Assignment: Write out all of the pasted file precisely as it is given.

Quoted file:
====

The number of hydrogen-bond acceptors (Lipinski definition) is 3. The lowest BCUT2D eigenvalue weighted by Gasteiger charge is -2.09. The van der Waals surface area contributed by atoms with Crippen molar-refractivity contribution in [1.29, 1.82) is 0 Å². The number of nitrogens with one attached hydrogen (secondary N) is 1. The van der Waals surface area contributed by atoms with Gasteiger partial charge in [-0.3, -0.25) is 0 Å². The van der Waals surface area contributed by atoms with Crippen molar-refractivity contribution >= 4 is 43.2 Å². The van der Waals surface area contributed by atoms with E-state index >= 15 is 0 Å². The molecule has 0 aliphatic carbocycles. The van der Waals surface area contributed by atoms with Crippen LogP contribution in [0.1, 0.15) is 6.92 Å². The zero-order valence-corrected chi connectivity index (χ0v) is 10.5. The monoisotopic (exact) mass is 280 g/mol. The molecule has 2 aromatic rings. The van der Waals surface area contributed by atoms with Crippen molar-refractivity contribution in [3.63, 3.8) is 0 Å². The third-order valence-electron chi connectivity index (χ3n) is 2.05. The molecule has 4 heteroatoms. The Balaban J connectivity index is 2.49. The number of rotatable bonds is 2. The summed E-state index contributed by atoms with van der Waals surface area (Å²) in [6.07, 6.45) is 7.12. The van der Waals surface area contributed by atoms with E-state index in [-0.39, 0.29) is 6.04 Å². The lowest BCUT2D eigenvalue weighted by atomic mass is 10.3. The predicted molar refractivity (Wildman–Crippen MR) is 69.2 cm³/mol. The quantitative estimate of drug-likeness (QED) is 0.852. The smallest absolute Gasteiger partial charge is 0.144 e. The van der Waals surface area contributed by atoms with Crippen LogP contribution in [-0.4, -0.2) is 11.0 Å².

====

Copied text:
The number of hydrogen-bond acceptors (Lipinski definition) is 3. The lowest BCUT2D eigenvalue weighted by Gasteiger charge is -2.09. The van der Waals surface area contributed by atoms with Crippen molar-refractivity contribution in [1.29, 1.82) is 0 Å². The number of nitrogens with one attached hydrogen (secondary N) is 1. The van der Waals surface area contributed by atoms with Gasteiger partial charge in [-0.3, -0.25) is 0 Å². The van der Waals surface area contributed by atoms with Crippen molar-refractivity contribution >= 4 is 43.2 Å². The van der Waals surface area contributed by atoms with E-state index >= 15 is 0 Å². The molecule has 0 aliphatic carbocycles. The van der Waals surface area contributed by atoms with Crippen LogP contribution in [0.1, 0.15) is 6.92 Å². The zero-order valence-corrected chi connectivity index (χ0v) is 10.5. The monoisotopic (exact) mass is 280 g/mol. The molecule has 2 aromatic rings. The van der Waals surface area contributed by atoms with Crippen molar-refractivity contribution in [3.63, 3.8) is 0 Å². The third-order valence-electron chi connectivity index (χ3n) is 2.05. The molecule has 4 heteroatoms. The Balaban J connectivity index is 2.49. The number of rotatable bonds is 2. The summed E-state index contributed by atoms with van der Waals surface area (Å²) in [6.07, 6.45) is 7.12. The van der Waals surface area contributed by atoms with E-state index in [-0.39, 0.29) is 6.04 Å². The lowest BCUT2D eigenvalue weighted by atomic mass is 10.3. The predicted molar refractivity (Wildman–Crippen MR) is 69.2 cm³/mol. The quantitative estimate of drug-likeness (QED) is 0.852. The smallest absolute Gasteiger partial charge is 0.144 e. The van der Waals surface area contributed by atoms with Crippen LogP contribution in [-0.4, -0.2) is 11.0 Å².